Tokyo Ghoul, Vol. 1
By Sui Ishida
Rated T+, for Older Teens
VIZ Media, $8.99 (digital edition)
Tokyo Ghoul opens with Ken Kaneki, a mild-mannered college student, impulsively deciding to go on a date with a beautiful stranger. As Kaneki soon discovers, however, Rize isn’t even a person–she’s a ghoul, a violent predator who feeds on human corpses. A freak accident spares Kaneki from becoming Rize’s next meal, but he has a new problem: the ER doc who saved his life used a few of Rize’s organs to do so. Within days, Kaneki begins craving flesh, too, forcing him to decide whether he’ll succumb to his ghoulish impulses or cling to his humanity.
Tokyo Ghoul‘s first chapter is the strongest, thanks in part to manga-ka Sui Ishida’s crack pacing. In less capable hands, the introduction might have been a tedious information dump; Ishida, however, is sparing with details, allowing us to learn about ghouls through the unfolding of the story. Ishida also demonstrates considerable skill in creating suspense, artfully manipulating light and shadow to amplify the contrast between well-lit, “safe” spaces such as the cafe where Kaneki likes to study, with the dark, remote areas where Rize likes to hunt–you’d be forgiven for screaming “Run away!” every time Rize steers Kaneki toward a quiet, empty street.
What should have been chapter one’s most dramatic moment, however, is executed clumsily. Ishida piles on the speed lines and close-ups, but it’s almost impossible to determine what Rize looks like in her true form: an angel with charred wings? a spider? a four-legged octopus? Compounding the confusion is the lack of background detail, a shortcoming that becomes painfully obvious near the end of the scene, when a pile of I-beams falls on Rize and Kaneki. The artwork never hints at this potential outcome, cheating the reader of the opportunity to guess what happens next–Ishida seems to be making it up as he goes along, rather than deliberately preparing an important plot twist.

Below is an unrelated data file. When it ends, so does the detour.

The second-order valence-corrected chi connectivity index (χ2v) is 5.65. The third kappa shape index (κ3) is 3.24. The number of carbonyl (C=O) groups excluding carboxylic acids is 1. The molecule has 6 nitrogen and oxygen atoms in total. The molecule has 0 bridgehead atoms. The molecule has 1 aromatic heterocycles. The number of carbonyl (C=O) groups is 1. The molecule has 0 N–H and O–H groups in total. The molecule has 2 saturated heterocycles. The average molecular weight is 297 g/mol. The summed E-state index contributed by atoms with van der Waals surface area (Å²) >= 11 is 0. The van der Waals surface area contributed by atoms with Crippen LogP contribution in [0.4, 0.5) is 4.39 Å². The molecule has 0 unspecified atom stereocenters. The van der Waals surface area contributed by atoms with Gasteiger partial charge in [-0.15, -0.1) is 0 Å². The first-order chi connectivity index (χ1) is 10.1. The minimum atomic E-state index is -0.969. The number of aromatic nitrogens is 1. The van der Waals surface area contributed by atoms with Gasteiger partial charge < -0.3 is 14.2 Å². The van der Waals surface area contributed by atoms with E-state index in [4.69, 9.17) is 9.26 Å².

Kaneki’s transformation is handled in a similarly pedestrian fashion. We see Kaneki sweat, cry, scream, and vomit like Linda Blair, but his moral crisis is painted in such broad strokes that it’s hard to feel genuine sympathy for him. When Kaneki faces a terrible choice–eat his friend or starve–Ishida resorts to a deus ex-machina to save his hero from the indignity of snacking on someone he knows. Although this plot twist makes Kaneki seem more human, it blunts the true horror of his dilemma by making him too likable; our allegiance to the hero is never really tested.
Any pretense that Tokyo Ghoul might be a character study is shed in the the final pages of volume one, when Ishida introduces a secret ghoul organization. This plot development feels like the first step towards a more conventional battle manga pitting demons against humans. More disappointing still is that Ishida seems to think that splattering the reader with entrails is scarier than asking, What really makes us human? Kaneki’s liminal status between the human and demon worlds makes him a natural vehicle for exploring this question, but Ishida shies away from the tough ethical or moral issues posed by Kaneki’s new dietary needs. The resulting story reads like a low-cal version of Parasyte, stripped of the complexities and conflict that made Hitoshi Iwaaki’s body-snatching manga so compelling.